Holdrege FFA’s Grady Johnson named American Star Farmer

Holdrege FFA’s Grady Johnson named American Star Farmer
October 29th, 2021 | Bryce Doeschot

Grady Johnson of Holdrege, Nebraska was named the American Star Farmer at this year’s National FFA Convention.

The American Star Farmer is awarded to the FFA member that demonstrates the top production agriculture SAE in the nation.

The member must demonstrate outstanding achievement, active FFA participation and an exemplary scholastic record.

Watch: Grady speaks with the Rural Radio Network following the announcement on Friday

Johnson’s primarily Supervised Agricultural Experience (SAE) is baling corn stalks. He got his start as an independent farmer by raising sheep.

Johnson follows in the footsteps of his father for the top honor by the organization. Gady’s father, Blake Johnson, was named American Star Farmer in 1991.

Grady and Blake Johnson

Grady is a 2018 graduate from Holdrege Public Schools, and he served as the 2018-29 Nebraska FFA state secretary.

Grady Johnson Feature by the National FFA Organization
Agriculture is an industry with many technological advancements behind the scenes, and Grady Johnson wants to use the latest and greatest tech to help his farming operation succeed.

“For me, it’s just seeing what’s next,” Johnson, a member of the Holdrege FFA, said. “There’s been a lot of innovations in agriculture, and it’s fun to be on the forefront of those and see how we can do more with less.”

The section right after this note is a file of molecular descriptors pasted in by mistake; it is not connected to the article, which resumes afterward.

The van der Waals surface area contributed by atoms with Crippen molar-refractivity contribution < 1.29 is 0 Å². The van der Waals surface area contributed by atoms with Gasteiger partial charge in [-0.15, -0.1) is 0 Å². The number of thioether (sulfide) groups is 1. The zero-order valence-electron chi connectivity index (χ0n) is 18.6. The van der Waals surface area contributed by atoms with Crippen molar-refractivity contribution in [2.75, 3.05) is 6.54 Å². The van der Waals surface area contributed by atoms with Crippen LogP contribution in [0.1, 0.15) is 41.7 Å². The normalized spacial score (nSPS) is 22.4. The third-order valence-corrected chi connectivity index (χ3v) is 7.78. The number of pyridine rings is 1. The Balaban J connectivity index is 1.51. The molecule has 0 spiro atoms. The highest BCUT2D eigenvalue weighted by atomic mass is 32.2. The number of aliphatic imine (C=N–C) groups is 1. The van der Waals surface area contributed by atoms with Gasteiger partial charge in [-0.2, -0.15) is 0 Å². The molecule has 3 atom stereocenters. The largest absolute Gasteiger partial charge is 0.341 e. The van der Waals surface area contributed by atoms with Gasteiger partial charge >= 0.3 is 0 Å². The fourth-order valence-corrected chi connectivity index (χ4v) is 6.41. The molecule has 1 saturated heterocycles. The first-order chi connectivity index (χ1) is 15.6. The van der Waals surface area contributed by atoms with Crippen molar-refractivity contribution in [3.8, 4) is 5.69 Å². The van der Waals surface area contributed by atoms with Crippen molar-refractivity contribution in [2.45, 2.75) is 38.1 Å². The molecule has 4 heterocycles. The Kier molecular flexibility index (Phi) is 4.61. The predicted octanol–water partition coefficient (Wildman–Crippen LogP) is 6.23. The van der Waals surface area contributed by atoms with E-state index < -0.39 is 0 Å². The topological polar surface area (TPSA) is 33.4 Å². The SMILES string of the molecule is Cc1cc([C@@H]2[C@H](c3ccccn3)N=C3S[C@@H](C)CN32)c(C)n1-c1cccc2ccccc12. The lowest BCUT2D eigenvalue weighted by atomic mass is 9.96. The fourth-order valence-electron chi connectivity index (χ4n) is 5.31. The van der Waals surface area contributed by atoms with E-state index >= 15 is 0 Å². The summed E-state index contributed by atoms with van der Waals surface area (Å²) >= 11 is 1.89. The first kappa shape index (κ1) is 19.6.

Nebraska is famous for its corn, and Johnson’s SAE is primarily about baling corn stalks. While he sells a lot of his bales to feed yards so Nebraska’s livestock have something to eat, he said the production of ethanol — a corn-based innovation in the fuel industry — is also a crucial part of his forward-thinking business strategy.

Corn and ethanol weren’t always what Johnson was focused on, though. He got his start as an independent farmer by raising sheep.

“It started when I was between my freshman and sophomore year of high school,” he said. “I got into sheep production. I always worked for the family operation, but I wanted to start my own business. … And then that [sheep] went to the wayside as the years went on.”

As a business owner, he learned some of the most valuable information related to finances and management in his ag classes. The Agricultural Experience Tracker, or AET, was a particularly helpful bit of technology during his formative years.

“AET was really my first experience with some sort of financial or record-keeping system,” he said. “And it showed you the importance of that, and it helped your operation grow.”

Johnson’s best advice for FFA members who want to start their SAEs is to keep an open mind and embrace new techniques, innovations and ideas.

“I felt like FFA was the way to let you step out of the comfort zone and try something new,” he said. “You can make anything possible. Start early and figure out what you like.”


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